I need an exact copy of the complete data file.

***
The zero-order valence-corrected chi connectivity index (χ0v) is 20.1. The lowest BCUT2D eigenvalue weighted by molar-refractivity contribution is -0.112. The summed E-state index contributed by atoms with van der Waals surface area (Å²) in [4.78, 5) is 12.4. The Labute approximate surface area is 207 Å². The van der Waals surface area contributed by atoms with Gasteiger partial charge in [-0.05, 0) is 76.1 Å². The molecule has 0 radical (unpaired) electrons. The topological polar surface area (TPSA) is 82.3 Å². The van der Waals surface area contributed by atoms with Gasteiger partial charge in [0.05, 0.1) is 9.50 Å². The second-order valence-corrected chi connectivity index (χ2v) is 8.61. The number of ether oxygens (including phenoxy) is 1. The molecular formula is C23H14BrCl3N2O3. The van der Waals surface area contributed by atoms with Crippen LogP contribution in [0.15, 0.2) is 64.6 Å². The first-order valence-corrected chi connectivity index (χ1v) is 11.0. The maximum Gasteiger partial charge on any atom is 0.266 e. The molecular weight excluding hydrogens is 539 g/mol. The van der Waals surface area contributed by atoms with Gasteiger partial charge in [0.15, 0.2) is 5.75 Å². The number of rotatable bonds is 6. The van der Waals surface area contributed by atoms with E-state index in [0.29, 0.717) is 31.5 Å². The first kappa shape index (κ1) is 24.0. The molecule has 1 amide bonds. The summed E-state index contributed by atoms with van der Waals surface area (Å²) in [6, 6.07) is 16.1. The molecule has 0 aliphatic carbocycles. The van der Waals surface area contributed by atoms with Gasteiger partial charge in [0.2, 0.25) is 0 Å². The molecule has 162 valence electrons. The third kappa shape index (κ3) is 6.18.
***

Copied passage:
The zero-order valence-corrected chi connectivity index (χ0v) is 20.1. The lowest BCUT2D eigenvalue weighted by molar-refractivity contribution is -0.112. The summed E-state index contributed by atoms with van der Waals surface area (Å²) in [4.78, 5) is 12.4. The Labute approximate surface area is 207 Å². The van der Waals surface area contributed by atoms with Gasteiger partial charge in [-0.05, 0) is 76.1 Å². The molecule has 0 radical (unpaired) electrons. The topological polar surface area (TPSA) is 82.3 Å². The van der Waals surface area contributed by atoms with Gasteiger partial charge in [0.05, 0.1) is 9.50 Å². The second-order valence-corrected chi connectivity index (χ2v) is 8.61. The number of ether oxygens (including phenoxy) is 1. The molecular formula is C23H14BrCl3N2O3. The van der Waals surface area contributed by atoms with Crippen LogP contribution in [0.15, 0.2) is 64.6 Å². The first-order valence-corrected chi connectivity index (χ1v) is 11.0. The maximum Gasteiger partial charge on any atom is 0.266 e. The molecular weight excluding hydrogens is 539 g/mol. The van der Waals surface area contributed by atoms with Gasteiger partial charge in [0.15, 0.2) is 5.75 Å². The number of rotatable bonds is 6. The van der Waals surface area contributed by atoms with E-state index in [0.29, 0.717) is 31.5 Å². The first kappa shape index (κ1) is 24.0. The molecule has 1 amide bonds. The summed E-state index contributed by atoms with van der Waals surface area (Å²) in [6, 6.07) is 16.1. The molecule has 0 aliphatic carbocycles. The van der Waals surface area contributed by atoms with Gasteiger partial charge in [0.2, 0.25) is 0 Å². The molecule has 162 valence electrons. The third kappa shape index (κ3) is 6.18.